Thanks for considering joining us. If you have comments or ideas, please send them to yoorepudiate at yahoo.com

The email was signed by eight current or graduating Boalt students who organized the effort. In case the news articles disappear, they mention a memo written by Boalt Professor John Yoo while he worked for the Office of Legal Counsel. The Newsweek article revealed that:

…on Jan. 9, 2002, John Yoo of Justice’s Office of Legal Counsel coauthored a sweeping 42-page memo concluding that neither the Geneva Conventions nor any of the laws of war applied to the conflict in Afghanistan.

Cut out of the process, as usual, was Colin Powell’s State Department. So were military lawyers for the uniformed services. When State Department lawyers first saw the Yoo memo, “we were horrified,” said one. As State saw it, the Justice position would place the United States outside the orbit of international treaties it had championed for years. Two days after the Yoo memo circulated, the State Department’s chief legal adviser, William Howard Taft IV, fired a memo to Yoo calling his analysis “seriously flawed.” State’s most immediate concern was the unilateral conclusion that all captured Taliban were not covered by the Geneva Conventions. “In previous conflicts, the United States has dealt with tens of thousands of detainees without repudiating its obligations under the Conventions,” Taft wrote. “I have no doubt we can do so here, where a relative handful of persons is involved.”

I have tried in vain to find a copy of the memo itself. If anyone can find the memo, please post a link here.

The petition read:

To: Boalt Administration and Prof. John Yoo

We, the undersigned students, graduates and alumni of the Boalt Hall School of Law, put forth this petition to express our outrage at certain actions taken by Boalt Prof. John Yoo during his tenure as Deputy Assistant Attorney General for the Office of Legal Counsel.

According to a recent report in Newsweek Magazine entitled “The Roots of Torture”, Prof. Yoo authored a memorandum in January, 2002 advising the Bush Administration that the protections of the Geneva Conventions would not apply to prisoners held by the United States in its execution of the war in Afghanistan. While Secretary of State Colin Powell and lawyers for the State Department vigorously sought to repudiate Prof. Yoo’s flawed legal analysis, subsequent actions taken by the Bush Administration and the military demonstrate that our government has taken Prof. Yoo’s advice to heart.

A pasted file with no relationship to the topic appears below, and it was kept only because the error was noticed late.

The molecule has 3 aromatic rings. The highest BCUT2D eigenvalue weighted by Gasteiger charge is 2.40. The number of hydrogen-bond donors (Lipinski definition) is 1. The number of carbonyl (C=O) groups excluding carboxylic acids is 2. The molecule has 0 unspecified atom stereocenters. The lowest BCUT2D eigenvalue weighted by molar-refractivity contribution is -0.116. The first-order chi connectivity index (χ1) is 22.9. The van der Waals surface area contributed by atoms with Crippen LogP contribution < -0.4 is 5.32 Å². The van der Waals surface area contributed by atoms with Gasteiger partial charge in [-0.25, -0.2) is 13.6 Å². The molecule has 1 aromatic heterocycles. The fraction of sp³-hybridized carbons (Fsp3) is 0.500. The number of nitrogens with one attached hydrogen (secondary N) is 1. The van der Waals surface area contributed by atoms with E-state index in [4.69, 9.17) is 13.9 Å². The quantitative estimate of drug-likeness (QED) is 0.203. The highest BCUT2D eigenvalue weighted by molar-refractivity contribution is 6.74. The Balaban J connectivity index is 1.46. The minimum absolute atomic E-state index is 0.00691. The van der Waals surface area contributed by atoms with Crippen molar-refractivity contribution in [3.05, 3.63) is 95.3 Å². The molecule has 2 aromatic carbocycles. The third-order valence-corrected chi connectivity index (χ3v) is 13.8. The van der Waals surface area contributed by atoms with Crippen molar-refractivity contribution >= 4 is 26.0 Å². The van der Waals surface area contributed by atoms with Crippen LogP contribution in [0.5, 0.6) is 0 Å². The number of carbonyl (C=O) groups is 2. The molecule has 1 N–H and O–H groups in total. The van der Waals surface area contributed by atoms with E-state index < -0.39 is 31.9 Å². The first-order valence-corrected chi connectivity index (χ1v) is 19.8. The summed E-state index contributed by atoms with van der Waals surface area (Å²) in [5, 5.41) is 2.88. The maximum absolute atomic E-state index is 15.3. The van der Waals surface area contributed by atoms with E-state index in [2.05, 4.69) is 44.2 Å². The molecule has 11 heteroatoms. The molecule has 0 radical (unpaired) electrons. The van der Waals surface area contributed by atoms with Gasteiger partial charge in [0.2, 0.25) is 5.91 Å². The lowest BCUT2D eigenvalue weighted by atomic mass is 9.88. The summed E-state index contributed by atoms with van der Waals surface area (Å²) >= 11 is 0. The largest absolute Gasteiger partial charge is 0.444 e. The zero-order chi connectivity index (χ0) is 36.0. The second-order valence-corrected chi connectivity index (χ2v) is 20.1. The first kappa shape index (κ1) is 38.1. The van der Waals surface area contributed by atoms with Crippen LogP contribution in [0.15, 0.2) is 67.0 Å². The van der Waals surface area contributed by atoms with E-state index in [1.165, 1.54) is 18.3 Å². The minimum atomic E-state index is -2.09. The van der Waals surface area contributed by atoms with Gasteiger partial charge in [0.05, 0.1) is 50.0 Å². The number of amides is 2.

We believe that the actions taken by Prof. Yoo contributed directly to the reprehensible violations of human rights recently witnessed in Iraq and elsewhere. By seeking to exploit and magnify any technical ambiguities in the Geneva Conventions and the laws of war, Prof. Yoo and the Bush Administration have created a climate of disdain and hostility towards international law, effectively opening the door to the acts of outright torture, rape and murder that we now know were committed by United States soldiers and civilian interrogators. Such abuses, if not explicitly ordered by the Administration or military commanders, were at the very least a foreseeable consequence of crippling the protections of the Geneva Conventions in the context of the “war on terror”.

The terrible consequences of these policies have now demonstrated their folly. The standing of the United States has suffered serious, lasting damage in the eyes of the world, while groups such as Al Qaeda have been strengthened and encouraged. As a result, the Bush Administration’s contempt for international law in numerous contexts has severely hindered our efforts to fight terror.

We therefore call on Prof. Yoo:

1) To follow the example of Boalt Hall’s finest alumnus, Chief Justice Earl Warren, by his expression of deep regret for supporting the internment of Japanese Americans during World War II;

2) To publicly and unequivocally repudiate his official governmental position with regards to the application of the Geneva Conventions as applied to prisoners captured by the United States anywhere in the world;